Hiraeth and Holiday Blues

hiraeth: a longing for a home to which you can not return, which maybe never was

My mom had a way of making moments both memorable and unrepeatable. She loved traditions, or at least the idea of them, but her instability and volatility made traditions difficult to keep. I have strange memories of holidays growing up. The good moments were so fun, exciting, and happy but many of them were filled with strife.

My mom’s energy was always the type that filled up the entire room. When she celebrated life, it was generally a little over the top (histrionic). This was often fun. She’d blast the music from a musical and sing all of the parts. I remember singing Godspell (I know all of the parts, too) and having a lot of fun with my mom. On a good day, my mom would happily sing Frank Sinatra and dance around, and at Christmastime she’d get excited about decorating. I distinctly remember finding this strange as a child. I always had trouble mirroring her excitement levels. Looking back, I can see that I was walking on eggshells as a little girl. It didn’t feel safe to get excited about happy things, knowing that a fight could erupt at any moment. These days, I barely ever see my mom at the holidays because our unresolvable fights usually occur before a plan can even be made. Instead, I worry because she is likely alone and I wonder how she is coping. Is she suicidal? What can/should I do? Would anything work?

I find myself longing for the home I almost had, the one that is there if I string all of the positive memories of my mom together and erase the parts that wouldn’t let those moments last.

I find myself somewhat relieved that I am not exposing my children to the confusing drama that almost always exists when my mom is around, and yet I wonder why she can’t choose to be different. On the first Christmas I spent with my husband (pre-kids), my mom complained about the song his younger sister was playing on the piano, saying it would make anyone “want to jump off a bridge.” She later cursed at my husband — in front of his mother — after being offended during a game of Scrabble. I feel bad for my mom because I’m sure she was struggling in these moments. Who would act that way otherwise? I am pretty sure she was upset that his sister was getting the attention (since my mom also loves to sing and play piano) and she was also uncomfortable with the traditional family and their holiday celebration. I think that when she feels insecure, she must make a scene to feel alive — and in power — again. I wish she could choose to pick out some fun music to play instead of starting a needless fight.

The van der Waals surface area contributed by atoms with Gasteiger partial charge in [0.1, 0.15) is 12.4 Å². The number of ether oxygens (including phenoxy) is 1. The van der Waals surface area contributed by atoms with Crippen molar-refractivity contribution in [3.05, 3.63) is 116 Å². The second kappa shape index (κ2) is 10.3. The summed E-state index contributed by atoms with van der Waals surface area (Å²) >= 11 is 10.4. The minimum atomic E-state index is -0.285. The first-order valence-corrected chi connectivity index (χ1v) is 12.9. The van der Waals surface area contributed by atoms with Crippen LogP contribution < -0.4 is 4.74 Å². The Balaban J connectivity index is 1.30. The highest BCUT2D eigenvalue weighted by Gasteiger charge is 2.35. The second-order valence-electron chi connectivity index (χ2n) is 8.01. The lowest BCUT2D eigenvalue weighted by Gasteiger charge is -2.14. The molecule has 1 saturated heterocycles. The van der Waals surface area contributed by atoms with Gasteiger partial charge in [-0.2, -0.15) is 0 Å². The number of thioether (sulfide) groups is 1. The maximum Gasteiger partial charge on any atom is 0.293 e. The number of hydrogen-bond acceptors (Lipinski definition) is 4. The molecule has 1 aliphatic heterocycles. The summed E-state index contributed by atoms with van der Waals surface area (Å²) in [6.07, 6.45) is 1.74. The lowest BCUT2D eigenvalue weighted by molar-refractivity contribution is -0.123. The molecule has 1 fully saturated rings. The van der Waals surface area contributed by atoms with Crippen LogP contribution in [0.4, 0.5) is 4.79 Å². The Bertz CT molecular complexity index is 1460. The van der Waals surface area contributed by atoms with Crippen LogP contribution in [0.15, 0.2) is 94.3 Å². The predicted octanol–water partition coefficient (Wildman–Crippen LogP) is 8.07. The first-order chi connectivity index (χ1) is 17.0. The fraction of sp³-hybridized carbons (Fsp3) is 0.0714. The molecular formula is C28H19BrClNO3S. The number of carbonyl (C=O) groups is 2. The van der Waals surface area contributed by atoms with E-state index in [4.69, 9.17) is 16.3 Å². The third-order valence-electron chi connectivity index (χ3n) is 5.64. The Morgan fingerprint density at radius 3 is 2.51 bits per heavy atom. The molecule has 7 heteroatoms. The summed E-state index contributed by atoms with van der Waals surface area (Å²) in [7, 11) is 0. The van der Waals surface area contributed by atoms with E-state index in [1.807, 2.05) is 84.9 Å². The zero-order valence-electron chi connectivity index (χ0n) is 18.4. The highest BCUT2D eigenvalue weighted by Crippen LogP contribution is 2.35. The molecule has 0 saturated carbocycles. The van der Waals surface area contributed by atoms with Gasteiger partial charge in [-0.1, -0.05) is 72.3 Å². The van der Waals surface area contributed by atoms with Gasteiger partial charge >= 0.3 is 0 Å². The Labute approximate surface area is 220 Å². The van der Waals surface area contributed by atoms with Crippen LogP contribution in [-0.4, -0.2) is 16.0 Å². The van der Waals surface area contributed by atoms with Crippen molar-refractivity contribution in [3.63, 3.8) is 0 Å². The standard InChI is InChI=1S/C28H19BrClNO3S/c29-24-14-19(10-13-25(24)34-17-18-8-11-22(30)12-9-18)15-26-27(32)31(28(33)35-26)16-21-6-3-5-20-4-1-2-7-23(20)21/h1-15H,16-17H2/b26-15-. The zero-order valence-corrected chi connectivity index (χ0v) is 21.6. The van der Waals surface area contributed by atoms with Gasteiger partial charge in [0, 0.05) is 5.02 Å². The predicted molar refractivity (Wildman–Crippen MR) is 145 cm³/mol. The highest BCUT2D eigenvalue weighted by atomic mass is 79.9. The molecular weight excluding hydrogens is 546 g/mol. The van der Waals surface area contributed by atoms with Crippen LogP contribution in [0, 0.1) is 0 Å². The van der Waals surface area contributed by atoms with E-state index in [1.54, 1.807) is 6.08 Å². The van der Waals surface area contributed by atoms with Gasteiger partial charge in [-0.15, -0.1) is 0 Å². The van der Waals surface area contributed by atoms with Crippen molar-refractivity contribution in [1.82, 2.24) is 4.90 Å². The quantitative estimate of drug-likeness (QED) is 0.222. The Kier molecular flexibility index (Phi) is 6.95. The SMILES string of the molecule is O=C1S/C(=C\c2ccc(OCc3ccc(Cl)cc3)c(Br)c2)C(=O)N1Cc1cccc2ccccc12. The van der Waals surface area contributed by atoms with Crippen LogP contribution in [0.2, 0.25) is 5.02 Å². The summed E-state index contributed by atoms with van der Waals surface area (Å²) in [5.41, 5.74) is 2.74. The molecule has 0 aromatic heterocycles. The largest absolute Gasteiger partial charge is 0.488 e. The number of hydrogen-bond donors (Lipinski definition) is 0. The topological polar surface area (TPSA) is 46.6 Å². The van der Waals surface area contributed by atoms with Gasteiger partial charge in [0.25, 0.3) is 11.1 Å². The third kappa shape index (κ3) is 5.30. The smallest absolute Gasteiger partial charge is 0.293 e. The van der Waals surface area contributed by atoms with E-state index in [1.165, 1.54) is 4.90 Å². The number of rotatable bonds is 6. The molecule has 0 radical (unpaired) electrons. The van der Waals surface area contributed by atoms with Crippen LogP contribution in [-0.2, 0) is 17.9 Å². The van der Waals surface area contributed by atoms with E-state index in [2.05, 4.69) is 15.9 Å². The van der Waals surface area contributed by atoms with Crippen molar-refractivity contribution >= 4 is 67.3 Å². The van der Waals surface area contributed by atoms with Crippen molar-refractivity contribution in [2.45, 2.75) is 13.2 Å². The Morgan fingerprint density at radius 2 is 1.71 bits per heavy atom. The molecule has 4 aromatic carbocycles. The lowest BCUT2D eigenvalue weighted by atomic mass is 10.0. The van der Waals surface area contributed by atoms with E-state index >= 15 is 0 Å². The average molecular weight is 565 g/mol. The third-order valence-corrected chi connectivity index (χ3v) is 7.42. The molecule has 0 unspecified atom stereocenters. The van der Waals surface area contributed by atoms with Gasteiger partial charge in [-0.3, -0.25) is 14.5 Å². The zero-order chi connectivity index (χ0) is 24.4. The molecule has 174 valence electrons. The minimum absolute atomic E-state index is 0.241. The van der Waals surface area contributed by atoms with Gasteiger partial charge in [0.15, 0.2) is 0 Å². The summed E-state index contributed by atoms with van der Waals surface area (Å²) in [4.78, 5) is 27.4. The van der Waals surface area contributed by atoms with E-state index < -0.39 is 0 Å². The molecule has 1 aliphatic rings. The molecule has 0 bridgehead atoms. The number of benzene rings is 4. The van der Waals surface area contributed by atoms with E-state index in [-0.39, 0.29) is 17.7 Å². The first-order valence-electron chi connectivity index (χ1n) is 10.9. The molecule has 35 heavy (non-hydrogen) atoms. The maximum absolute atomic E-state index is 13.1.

When I hear certain holiday songs that remind me of my mom, it is hard not to cry — even though the person who once sang those songs in joyful moments has been gone from me for a while. Her anger has become so much stronger than the love and joy she shares.

I know my mom has felt lost much of her life. I’m sure if she were to be honest, she would feel a longing for the home life (and mother) she needed but couldn’t really have because of circumstances and depression. Sometimes it seems that many of us are really just trying to find the home we couldn’t ever hold onto — the soft, safe place to land where we know we are loved and where we learn how to know and love ourselves, too. As I try to create this place for my children, I feel my own longing for the home I cannot grasp … the sense of home that comes from feeling deeply loved by your parents.

My mom loved to tell me that I could always come home, but it wasn’t quite true. There was a big catch — I could have no boundaries or autonomy. This does not feel like a safe home to me.

I am trying now to focus on creating my own safe place, my own new home, and on letting go of nostalgia. If I’m honest, this can sometime lead to feeling resentment towards others’ happy traditions. (No- I don’t want to see your mother’s tree or bake cookies with your grandma…) I realize this is immature and I think it is largely coming from a place of guilt. But, I didn’t cry in front of the kids while decorating the tree this year or sneak away to cry in the bathroom. So that is progress. I’m counting it as a win, and holding out hope that things will one day be better. The holidays are a good time to remember and believe in miracles, even as sadness lingers in the shadows.

How about you? Do you struggle with holidays because of your relationship with an estranged parent? What does home feel like to you? Please comment or message – i’d love to hear your story!

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